The Guardian today wrote an article about school funding, which was prompted by a new Audit Commission report ‘Valuable lessons’. The message was that “hundreds of millions of pounds are being wasted”.
I was a bit alarmed to see that amongst the savings, they were quoted as saying that there’s a potential £110M to be saved from ICT budgets:
That shocked me – because that implies that over 15% of the ICT budget is mis-spent.
Fortunately, when I went to the original Audit Commission report, I discovered that three small letters had been left out of the Guardian report. They were N, O and N. ie the Audit Commission said schools could save £110M from non-ICT budgets.
So, having got over that heart attack moment, I then started to look through the report to see what it did say about ICT spending in schools.
Firstly, I looked in the summary for head teachers, which mentions ICT just twice :
Regular reviews of high-cost goods and services, such as administration and ICT, will reveal whether they are meeting the school’s aims and objectives, and whether services are meeting the performance levels expected. The reviews will also help the school with decisions about future suppliers. Different options for service provision can be considered and your school’s governing body has an important role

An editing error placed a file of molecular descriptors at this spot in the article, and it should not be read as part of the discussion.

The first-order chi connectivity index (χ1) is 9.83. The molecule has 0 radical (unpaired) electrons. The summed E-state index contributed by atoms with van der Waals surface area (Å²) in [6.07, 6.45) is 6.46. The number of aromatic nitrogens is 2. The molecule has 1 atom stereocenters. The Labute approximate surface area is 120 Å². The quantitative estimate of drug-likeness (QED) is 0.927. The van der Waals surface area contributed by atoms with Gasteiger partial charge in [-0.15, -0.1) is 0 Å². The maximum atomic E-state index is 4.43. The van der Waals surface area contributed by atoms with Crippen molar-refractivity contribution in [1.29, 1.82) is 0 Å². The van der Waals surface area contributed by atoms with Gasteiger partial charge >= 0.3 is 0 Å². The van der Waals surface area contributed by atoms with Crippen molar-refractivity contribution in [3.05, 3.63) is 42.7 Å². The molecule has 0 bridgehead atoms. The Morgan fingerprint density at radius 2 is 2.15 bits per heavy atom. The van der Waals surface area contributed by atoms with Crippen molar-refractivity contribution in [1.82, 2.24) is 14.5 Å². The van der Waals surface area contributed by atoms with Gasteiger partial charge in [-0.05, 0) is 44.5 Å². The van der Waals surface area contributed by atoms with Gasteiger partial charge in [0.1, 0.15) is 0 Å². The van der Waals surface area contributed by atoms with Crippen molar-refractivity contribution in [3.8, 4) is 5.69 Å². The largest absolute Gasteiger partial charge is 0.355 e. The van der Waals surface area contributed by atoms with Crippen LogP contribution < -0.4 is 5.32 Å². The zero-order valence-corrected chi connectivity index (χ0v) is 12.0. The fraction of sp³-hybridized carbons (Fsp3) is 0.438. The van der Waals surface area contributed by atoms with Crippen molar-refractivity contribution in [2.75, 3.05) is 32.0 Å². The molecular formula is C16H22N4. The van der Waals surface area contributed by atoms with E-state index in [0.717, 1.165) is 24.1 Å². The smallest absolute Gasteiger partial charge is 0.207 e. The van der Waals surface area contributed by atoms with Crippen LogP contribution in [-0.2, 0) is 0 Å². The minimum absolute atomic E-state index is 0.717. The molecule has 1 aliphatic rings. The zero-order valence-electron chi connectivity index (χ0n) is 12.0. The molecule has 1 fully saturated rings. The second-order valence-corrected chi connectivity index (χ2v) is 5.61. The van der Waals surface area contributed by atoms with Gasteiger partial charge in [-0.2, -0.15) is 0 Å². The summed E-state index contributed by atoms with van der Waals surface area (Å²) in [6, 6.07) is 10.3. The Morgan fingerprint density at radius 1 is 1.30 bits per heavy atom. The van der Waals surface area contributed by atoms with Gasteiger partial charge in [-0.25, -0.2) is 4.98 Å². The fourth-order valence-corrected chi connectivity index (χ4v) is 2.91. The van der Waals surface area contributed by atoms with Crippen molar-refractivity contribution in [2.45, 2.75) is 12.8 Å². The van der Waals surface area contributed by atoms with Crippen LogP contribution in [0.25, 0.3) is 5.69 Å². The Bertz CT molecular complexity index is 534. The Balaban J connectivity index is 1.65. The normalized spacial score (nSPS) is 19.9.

…schools can improve economy and efficiency by ensuring that they have considered…the deployment on non-education staff. In one example, a school employed a full-time ICT technician and generated income from this by contracting with other schools.
With a third reference to the Becta Best Value guidance for procurement information
So then I looked at the main report…
There are a pair of charts, showing growth in expenditure over the last 4 years – which shows that in both primary and secondary schools, ‘ICT Learning Resources’ has been one of the areas of spend with lowest growth, and with a small group of overall spend.
And then a single sentence about the fact that only half of schools review their ICT investment in relation to improving learning and raising standards (Para 75) and finally a plug for using e-procurement to purchase (not just ICT, but lots of things. However, they noted that they have not analysed whether it is more cost-effective).
It appears that the Audit Commission don’t see ICT as a major opportunity to achieve more efficiency and effectiveness, compared to catering, cleaning and caretaking, and non-ICT learning resources. And they applaud the schools that are showing entrepreneurial spirit by things such as sharing ICT technicians across schools. Which is nice to know if you’re a network manager in a school, and you’ve got a BSF steamroller heading your way! Download the report and send it to your head (appropriately highlighted!)